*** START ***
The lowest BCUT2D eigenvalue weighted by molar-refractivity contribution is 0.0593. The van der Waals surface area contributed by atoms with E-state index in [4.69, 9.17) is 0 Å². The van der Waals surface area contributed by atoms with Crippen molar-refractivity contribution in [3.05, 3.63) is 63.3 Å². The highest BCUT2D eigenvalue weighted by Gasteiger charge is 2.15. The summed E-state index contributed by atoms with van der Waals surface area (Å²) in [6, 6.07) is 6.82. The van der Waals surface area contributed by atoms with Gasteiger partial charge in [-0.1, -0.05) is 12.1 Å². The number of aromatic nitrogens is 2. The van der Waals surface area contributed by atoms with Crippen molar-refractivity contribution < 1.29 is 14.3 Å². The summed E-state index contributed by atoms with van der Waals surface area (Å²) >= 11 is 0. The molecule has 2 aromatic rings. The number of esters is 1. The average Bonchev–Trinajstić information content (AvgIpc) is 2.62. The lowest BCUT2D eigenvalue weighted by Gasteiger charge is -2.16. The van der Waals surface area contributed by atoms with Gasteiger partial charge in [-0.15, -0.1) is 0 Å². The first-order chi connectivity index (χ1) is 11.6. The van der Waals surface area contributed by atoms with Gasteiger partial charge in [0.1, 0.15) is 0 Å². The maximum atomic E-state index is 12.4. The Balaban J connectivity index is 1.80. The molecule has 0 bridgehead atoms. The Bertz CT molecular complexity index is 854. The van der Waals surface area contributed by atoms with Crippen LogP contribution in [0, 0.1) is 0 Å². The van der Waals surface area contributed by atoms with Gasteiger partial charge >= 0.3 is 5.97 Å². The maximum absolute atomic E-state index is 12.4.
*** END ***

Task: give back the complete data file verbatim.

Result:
The lowest BCUT2D eigenvalue weighted by molar-refractivity contribution is 0.0593. The van der Waals surface area contributed by atoms with E-state index in [4.69, 9.17) is 0 Å². The van der Waals surface area contributed by atoms with Crippen molar-refractivity contribution in [3.05, 3.63) is 63.3 Å². The highest BCUT2D eigenvalue weighted by Gasteiger charge is 2.15. The summed E-state index contributed by atoms with van der Waals surface area (Å²) in [6, 6.07) is 6.82. The van der Waals surface area contributed by atoms with Gasteiger partial charge in [-0.1, -0.05) is 12.1 Å². The number of aromatic nitrogens is 2. The van der Waals surface area contributed by atoms with Crippen molar-refractivity contribution < 1.29 is 14.3 Å². The summed E-state index contributed by atoms with van der Waals surface area (Å²) >= 11 is 0. The molecule has 2 aromatic rings. The number of esters is 1. The average Bonchev–Trinajstić information content (AvgIpc) is 2.62. The lowest BCUT2D eigenvalue weighted by Gasteiger charge is -2.16. The van der Waals surface area contributed by atoms with Gasteiger partial charge in [-0.15, -0.1) is 0 Å². The first-order chi connectivity index (χ1) is 11.6. The van der Waals surface area contributed by atoms with Gasteiger partial charge in [0.1, 0.15) is 0 Å². The maximum atomic E-state index is 12.4. The Balaban J connectivity index is 1.80. The molecule has 0 bridgehead atoms. The Bertz CT molecular complexity index is 854. The van der Waals surface area contributed by atoms with Crippen LogP contribution in [0, 0.1) is 0 Å². The van der Waals surface area contributed by atoms with Gasteiger partial charge >= 0.3 is 5.97 Å². The maximum absolute atomic E-state index is 12.4.